Every summer, a rowdy group of boys, ranging in age from 10-16, arrive on the Floyd campus for an adventure most of them never forget. In fact, some of them keep coming back until they’re too old to participate. But that doesn’t always stop them. Some transition into camp counselors. Demaurius Morgan is one such student. His journey has been circuitous, but he has returned to Georgia Highlands time and again.
But let’s start his story at the beginning. Morgan grew up in Rome, attending Rome city schools. He lived in a neighborhood that might have influenced him to take a different path from the one he chose. But he had a very strong mother, grandmother, an involved stepfather and a neighborhood friend/mentor a few years older than he who made sure he kept his grades up and his mischief quotient down. He also gained a whole support system of mentors/educators the summer he arrived on the campus of GHC for the National Youth Sports Program, a federally funded program to expose children to options they might not otherwise see.
The activities and classes he participated in opened his imagination to a world of possibilities. The relationships he forged with camp counselors and faculty members brought him back year after year, until finally, he was too old for the program. So like many camp alumni before him, he returned as a counselor. Funding for the NYSP camp was withdrawn in 2005, but GHC had seen verifiable evidence of the positive impact it had on the children who came through the program. Students who had been adrift – or even verging on following a path of drugs or crime – had found alternatives to the only life they knew. One became a law enforcement officer. Another studied law and became an attorney. Still others pursued a college career and turned their entrepreneurial impulses to profit.
These students aren’t just numbers. They are living examples of how important mentoring and involvement can be in an impressionable child’s life. The faculty and staff and the visiting experts who had contributed to NYSP activities at GHC were determined that they would not just let a program with such a proven track record die a silent death. Everyone came together to continue this strong tradition. The Rome/Floyd County business community donated money, food and other important elements. The 100 Black Men of Rome and Northwest Georgia contributed untold hours of time, and recruited both campers and instructors. Thus out of the ashes of NYSP the GHC Foundation Camp was created.
As that transformation was taking place, Morgan was a mere three years away from graduating at Rome High School. He was constantly monitored by his neighborhood friend from NYSP. Once he received his high-school diploma, he needed to earn money to go to school. He wanted to attend GHC, so he enrolled and studied while he worked. Although he began as a full-time student, he had to transition to part-time because of his job. Still, he worked as a counselor at the summer Foundation Camps. He wanted to inspire children as he had been inspired. And he has.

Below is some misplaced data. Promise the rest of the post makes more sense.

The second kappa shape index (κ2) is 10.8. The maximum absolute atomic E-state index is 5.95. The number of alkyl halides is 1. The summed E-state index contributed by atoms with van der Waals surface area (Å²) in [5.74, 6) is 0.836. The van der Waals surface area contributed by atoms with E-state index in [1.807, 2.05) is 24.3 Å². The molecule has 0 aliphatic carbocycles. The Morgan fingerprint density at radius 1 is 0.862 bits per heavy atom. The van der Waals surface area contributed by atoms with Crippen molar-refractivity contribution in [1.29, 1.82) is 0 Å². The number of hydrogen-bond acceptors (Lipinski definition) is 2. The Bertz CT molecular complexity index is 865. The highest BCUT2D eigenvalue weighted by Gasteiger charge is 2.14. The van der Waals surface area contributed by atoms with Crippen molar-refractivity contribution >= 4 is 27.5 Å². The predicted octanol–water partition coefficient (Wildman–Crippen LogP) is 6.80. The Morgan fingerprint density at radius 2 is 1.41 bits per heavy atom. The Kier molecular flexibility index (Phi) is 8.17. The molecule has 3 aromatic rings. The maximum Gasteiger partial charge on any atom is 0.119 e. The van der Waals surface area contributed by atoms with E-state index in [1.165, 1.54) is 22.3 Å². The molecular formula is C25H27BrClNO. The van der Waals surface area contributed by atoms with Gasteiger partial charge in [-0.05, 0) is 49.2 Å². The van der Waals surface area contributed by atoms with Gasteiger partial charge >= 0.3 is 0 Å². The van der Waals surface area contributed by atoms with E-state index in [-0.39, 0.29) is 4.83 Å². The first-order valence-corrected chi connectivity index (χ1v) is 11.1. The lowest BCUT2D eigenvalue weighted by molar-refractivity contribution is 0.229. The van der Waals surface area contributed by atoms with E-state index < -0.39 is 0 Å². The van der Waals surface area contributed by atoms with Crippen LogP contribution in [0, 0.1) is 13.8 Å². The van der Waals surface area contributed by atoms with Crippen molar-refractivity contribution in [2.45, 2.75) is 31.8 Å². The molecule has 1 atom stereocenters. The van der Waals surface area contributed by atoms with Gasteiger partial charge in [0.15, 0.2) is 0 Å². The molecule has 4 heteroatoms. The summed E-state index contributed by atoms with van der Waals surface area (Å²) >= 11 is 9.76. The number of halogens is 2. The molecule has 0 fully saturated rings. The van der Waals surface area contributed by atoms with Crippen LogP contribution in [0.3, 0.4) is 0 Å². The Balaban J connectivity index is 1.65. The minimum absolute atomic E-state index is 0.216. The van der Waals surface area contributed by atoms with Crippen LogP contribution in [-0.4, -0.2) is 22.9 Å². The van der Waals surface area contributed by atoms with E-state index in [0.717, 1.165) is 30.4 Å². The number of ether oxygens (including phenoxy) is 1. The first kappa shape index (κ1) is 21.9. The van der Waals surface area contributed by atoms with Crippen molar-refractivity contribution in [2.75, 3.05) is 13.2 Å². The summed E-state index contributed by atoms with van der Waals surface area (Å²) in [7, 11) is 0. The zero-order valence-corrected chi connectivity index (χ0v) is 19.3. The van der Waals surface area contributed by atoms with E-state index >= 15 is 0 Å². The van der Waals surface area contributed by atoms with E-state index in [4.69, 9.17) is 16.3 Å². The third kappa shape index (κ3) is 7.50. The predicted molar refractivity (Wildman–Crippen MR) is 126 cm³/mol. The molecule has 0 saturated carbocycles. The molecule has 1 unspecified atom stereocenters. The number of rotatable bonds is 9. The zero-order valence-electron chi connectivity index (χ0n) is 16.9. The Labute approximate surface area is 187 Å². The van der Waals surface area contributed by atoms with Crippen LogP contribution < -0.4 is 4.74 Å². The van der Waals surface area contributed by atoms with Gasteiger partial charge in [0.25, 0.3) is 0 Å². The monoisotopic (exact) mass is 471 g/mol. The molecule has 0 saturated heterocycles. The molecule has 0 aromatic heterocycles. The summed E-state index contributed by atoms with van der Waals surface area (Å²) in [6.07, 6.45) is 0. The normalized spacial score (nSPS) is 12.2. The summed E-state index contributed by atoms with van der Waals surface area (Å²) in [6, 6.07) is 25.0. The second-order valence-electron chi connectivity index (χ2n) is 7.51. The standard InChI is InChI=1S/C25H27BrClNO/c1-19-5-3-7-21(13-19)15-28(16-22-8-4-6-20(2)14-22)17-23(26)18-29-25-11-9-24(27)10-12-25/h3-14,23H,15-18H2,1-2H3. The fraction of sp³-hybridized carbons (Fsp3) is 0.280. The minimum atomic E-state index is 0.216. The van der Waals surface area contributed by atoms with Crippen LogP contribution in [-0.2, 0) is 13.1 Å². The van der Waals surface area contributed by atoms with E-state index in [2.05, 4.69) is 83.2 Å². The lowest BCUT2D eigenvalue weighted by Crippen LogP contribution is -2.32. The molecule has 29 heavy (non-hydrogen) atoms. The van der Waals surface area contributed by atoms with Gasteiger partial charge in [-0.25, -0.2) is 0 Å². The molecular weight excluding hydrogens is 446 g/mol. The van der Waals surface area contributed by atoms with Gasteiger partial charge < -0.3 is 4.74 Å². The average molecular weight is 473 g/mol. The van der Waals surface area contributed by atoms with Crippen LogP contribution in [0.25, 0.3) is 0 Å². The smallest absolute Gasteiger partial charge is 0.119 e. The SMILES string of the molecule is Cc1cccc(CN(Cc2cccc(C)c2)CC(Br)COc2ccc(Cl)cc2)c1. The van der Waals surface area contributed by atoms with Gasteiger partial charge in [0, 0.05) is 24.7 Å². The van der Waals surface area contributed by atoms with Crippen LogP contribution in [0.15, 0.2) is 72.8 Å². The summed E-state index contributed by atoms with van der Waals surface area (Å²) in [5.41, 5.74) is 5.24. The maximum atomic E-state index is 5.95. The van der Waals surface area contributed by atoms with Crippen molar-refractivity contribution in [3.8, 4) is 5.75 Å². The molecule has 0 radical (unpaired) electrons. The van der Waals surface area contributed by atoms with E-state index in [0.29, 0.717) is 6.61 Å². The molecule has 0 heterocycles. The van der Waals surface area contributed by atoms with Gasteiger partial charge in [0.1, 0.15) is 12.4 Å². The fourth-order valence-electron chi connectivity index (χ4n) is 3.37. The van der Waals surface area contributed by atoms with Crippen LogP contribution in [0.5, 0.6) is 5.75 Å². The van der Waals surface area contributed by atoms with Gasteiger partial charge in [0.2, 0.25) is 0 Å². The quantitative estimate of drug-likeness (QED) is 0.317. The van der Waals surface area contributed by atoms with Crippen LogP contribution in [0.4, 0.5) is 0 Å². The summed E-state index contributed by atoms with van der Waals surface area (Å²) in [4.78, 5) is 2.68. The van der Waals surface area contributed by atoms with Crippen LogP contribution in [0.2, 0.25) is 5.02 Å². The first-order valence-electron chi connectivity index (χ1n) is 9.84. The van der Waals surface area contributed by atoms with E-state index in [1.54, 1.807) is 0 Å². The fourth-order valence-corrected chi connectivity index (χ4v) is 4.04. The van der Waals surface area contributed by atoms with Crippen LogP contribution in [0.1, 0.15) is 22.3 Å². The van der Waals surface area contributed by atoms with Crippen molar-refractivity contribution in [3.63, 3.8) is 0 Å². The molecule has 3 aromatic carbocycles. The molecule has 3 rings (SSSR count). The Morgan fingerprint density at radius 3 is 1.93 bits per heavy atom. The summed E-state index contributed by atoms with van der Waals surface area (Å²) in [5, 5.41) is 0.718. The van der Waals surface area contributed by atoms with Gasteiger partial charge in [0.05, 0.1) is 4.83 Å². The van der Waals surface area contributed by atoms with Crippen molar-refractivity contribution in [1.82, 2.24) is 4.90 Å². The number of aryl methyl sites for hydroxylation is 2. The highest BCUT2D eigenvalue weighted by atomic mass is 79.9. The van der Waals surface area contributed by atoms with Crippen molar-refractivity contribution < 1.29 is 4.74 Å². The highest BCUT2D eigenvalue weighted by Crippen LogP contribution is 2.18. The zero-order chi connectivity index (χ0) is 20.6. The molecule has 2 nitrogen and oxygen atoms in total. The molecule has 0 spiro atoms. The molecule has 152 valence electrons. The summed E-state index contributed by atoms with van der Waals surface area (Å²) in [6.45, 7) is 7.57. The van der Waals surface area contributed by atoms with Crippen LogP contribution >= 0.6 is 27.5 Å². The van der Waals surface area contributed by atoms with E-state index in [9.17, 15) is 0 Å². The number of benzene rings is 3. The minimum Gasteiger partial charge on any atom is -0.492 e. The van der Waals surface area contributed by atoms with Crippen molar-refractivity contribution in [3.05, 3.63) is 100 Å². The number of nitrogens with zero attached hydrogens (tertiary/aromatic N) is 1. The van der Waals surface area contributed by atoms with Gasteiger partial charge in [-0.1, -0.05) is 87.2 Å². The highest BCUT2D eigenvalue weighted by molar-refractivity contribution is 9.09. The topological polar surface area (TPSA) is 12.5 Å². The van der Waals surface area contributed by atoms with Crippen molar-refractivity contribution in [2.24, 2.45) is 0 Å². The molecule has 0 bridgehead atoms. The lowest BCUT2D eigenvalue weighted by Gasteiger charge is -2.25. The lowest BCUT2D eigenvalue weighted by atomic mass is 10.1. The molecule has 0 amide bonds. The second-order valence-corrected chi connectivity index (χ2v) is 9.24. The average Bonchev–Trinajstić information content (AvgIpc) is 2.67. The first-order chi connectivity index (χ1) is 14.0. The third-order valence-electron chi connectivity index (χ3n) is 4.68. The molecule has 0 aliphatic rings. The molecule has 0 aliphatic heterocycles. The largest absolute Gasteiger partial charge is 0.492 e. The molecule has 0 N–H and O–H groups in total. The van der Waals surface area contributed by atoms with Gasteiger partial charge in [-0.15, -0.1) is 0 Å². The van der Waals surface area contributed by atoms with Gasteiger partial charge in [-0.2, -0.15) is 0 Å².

In two more semesters Morgan will leave Georgia Highlands to attend a four-year institution – probably the University of West Georgia or Kennesaw State University. As summers came and went on the campus of GHC he saw the enormous difference good mentors could make on children. He decided to combine his love of sports and his desire to inspire, so he plans to earn a baccalaureate in physical education and coach basketball.
He will make a superb teacher, for he exhibits a fierce, quietly tenacious diligence. In high school he very badly wanted to play basketball, but was told he’d never make the junior varsity team. But practice and focus paid off. He made that team as well as the varsity team, and played all through high school.
When he heard that GHC would begin an athletics program with basketball, he was eager to play for the Chargers. He began as a walk-on, but by the team’s third game overall and the first of the conference season against East Mississippi he walked onto the court as a defensive guard. He played all season. Because the rest of the team were all freshmen, they sometimes lacked maturity, concentration and perspective. As a student in his 20s, Morgan was able to bring those qualities to the group.
Demaurius Morgan represents the story of so many at GHC: a determined student who overcomes challenges to meet his academic, personal and career goals. When told he could never achieve a goal to which he aspired, he simply tried harder until he conquered it. These are the character traits that have built our country. They are what make our students and the GHC mission that supports them noble. To all the Demaurius Morgans on all campuses, we salute you.